I’ve been working in a more extensive way with the breath with some of my clients lately. How you breath, and where in your body you breath really sets the foundation for finding more balanced alignment and more ease. A lot of yoga, meditation and holistic health teachers give instruction on the breath, but why we do these exercises is often misunderstood. I’m a big fan of a lot of these exercises, but sometimes they take us away from our bodies own natural breathing patterns, especially if we aren’t conscious of why we’re doing them. Believe it or not your brainstem, which regulates the breath when you aren’t paying attention, has a better idea of your needs for breath than you or I can consciously figure out. It’s important to to develop a deep sense of what it feels like to be moved by your own breath and allow it to flow on it’s own before doing yogic breath work. This will help you stay in relationship with the needs of your own nervous system as you begin to do more consciously regulated exercises. The more connected to the natural rhythms of your breath you become, the more you’ll realize that most of breath instruction came from some yogi who sat still and listened to their own body long enough to get a sense of what made them feel more whole, and more connected to their source.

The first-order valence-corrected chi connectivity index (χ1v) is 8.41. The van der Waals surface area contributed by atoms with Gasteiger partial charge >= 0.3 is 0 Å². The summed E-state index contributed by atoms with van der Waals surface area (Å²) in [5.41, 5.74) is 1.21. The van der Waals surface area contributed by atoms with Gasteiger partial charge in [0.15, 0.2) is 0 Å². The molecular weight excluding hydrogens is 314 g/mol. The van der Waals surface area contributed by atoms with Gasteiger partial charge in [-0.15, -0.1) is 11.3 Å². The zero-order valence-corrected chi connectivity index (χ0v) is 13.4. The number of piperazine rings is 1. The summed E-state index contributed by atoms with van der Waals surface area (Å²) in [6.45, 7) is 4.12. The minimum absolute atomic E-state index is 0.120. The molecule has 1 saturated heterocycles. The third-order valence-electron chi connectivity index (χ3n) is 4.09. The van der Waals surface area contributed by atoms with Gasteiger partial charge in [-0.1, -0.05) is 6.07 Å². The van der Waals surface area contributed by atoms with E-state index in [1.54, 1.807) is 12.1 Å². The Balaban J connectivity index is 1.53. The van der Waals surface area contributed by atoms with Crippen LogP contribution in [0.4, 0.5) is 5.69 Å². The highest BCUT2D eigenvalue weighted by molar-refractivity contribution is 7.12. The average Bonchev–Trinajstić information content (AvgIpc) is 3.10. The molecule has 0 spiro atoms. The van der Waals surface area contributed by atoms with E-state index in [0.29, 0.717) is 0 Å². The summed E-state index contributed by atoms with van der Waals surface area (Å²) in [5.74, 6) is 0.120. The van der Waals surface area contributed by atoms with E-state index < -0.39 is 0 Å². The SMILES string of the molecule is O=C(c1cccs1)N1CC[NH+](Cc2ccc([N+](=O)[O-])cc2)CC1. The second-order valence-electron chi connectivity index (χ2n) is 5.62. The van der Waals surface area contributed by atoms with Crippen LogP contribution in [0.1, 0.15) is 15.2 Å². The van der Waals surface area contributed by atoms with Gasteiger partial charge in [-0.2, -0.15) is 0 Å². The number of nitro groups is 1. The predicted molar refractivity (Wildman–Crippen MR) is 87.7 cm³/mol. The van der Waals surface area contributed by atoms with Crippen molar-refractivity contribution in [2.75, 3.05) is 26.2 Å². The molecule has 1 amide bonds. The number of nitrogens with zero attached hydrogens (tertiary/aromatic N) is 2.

So try this…
Lie on your back and notice your breath. Allow your breath to come and go, without changing anything about it. As you tune in, you may start to notice that each inhale and exhale is different. When you relax, or get excited, shift your thoughts, or become more present, the inhale and exhale will become longer or shorter and the rhythm will change. The natural pattern of the breath is to speed up and slow down, become deeper and shallower, moving in waves. If you’ve ever watched the ocean, you’ve noticed that the waves come in groups of waves called sets. Your breath will do the same thing as your nervous system adjusts to the ever-changing needs of your body. As you watch this ebb and flow, it will bring you to deeper states of calm.
Now, if this is not happening naturally, it may be that something is blocking your natural breath from surfacing. This may help…
Let your mind off the hook, stop breathing, and wait. I promise, if you stop yourself from breathing, you will be forced to take another breath. When you can’t hold it anymore, let the air fill your lungs and rest. Watch what happens next with the question, “what does my body want to do next?” You will probably start to notice a new rhythmic quality to your breath as it moves on it’s own. Try this several times and see if you can tune into the impulse deep inside that is begging you to be breathed and allow this impulse to drive your breath. If you need to reconnect to it again, you guessed it, just stop breathing. The more you relax, the easier it is to feel this impulse, but don’t worry, it will eventually take over, no matter how hard you try to hold your breath.
A word of caution: Big emotions can often come up when working with the breath. If you begin to feel overwhelmed take a break, this exercise should make you feel more connected to yourself.
Staying connected to this impulse is at the foundation of any healthy breathwork or meditation practice.